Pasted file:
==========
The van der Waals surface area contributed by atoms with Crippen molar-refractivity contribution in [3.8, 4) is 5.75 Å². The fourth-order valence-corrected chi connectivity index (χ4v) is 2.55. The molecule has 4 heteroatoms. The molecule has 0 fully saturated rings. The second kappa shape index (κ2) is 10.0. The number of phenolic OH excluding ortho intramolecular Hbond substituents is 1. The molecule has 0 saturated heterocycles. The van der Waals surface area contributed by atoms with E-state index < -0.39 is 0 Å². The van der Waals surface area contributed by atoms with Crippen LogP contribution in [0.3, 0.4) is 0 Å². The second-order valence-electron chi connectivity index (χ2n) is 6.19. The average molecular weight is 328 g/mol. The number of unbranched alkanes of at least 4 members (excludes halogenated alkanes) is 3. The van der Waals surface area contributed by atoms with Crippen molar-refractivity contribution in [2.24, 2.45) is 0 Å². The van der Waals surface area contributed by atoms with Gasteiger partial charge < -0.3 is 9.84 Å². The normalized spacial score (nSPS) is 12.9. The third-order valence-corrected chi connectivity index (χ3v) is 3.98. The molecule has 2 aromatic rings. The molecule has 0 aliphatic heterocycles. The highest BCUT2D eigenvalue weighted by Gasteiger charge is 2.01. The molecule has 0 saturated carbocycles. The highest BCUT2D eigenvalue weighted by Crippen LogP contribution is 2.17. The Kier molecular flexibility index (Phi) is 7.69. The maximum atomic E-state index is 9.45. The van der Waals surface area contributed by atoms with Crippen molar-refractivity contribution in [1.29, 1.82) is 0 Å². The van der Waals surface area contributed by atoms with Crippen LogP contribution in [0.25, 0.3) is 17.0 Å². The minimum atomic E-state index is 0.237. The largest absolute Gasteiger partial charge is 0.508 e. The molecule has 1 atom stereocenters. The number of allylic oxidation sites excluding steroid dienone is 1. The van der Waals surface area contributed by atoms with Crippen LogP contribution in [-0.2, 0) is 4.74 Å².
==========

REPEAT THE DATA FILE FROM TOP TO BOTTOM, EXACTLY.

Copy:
The van der Waals surface area contributed by atoms with Crippen molar-refractivity contribution in [3.8, 4) is 5.75 Å². The fourth-order valence-corrected chi connectivity index (χ4v) is 2.55. The molecule has 4 heteroatoms. The molecule has 0 fully saturated rings. The second kappa shape index (κ2) is 10.0. The number of phenolic OH excluding ortho intramolecular Hbond substituents is 1. The molecule has 0 saturated heterocycles. The van der Waals surface area contributed by atoms with E-state index < -0.39 is 0 Å². The van der Waals surface area contributed by atoms with Crippen LogP contribution in [0.3, 0.4) is 0 Å². The second-order valence-electron chi connectivity index (χ2n) is 6.19. The average molecular weight is 328 g/mol. The number of unbranched alkanes of at least 4 members (excludes halogenated alkanes) is 3. The van der Waals surface area contributed by atoms with Crippen molar-refractivity contribution in [2.24, 2.45) is 0 Å². The van der Waals surface area contributed by atoms with Gasteiger partial charge < -0.3 is 9.84 Å². The normalized spacial score (nSPS) is 12.9. The third-order valence-corrected chi connectivity index (χ3v) is 3.98. The molecule has 2 aromatic rings. The molecule has 0 aliphatic heterocycles. The highest BCUT2D eigenvalue weighted by Gasteiger charge is 2.01. The molecule has 0 saturated carbocycles. The highest BCUT2D eigenvalue weighted by Crippen LogP contribution is 2.17. The Kier molecular flexibility index (Phi) is 7.69. The maximum atomic E-state index is 9.45. The van der Waals surface area contributed by atoms with Crippen molar-refractivity contribution in [1.29, 1.82) is 0 Å². The van der Waals surface area contributed by atoms with Crippen LogP contribution in [0.25, 0.3) is 17.0 Å². The minimum atomic E-state index is 0.237. The largest absolute Gasteiger partial charge is 0.508 e. The molecule has 1 atom stereocenters. The number of allylic oxidation sites excluding steroid dienone is 1. The van der Waals surface area contributed by atoms with Crippen LogP contribution in [-0.2, 0) is 4.74 Å².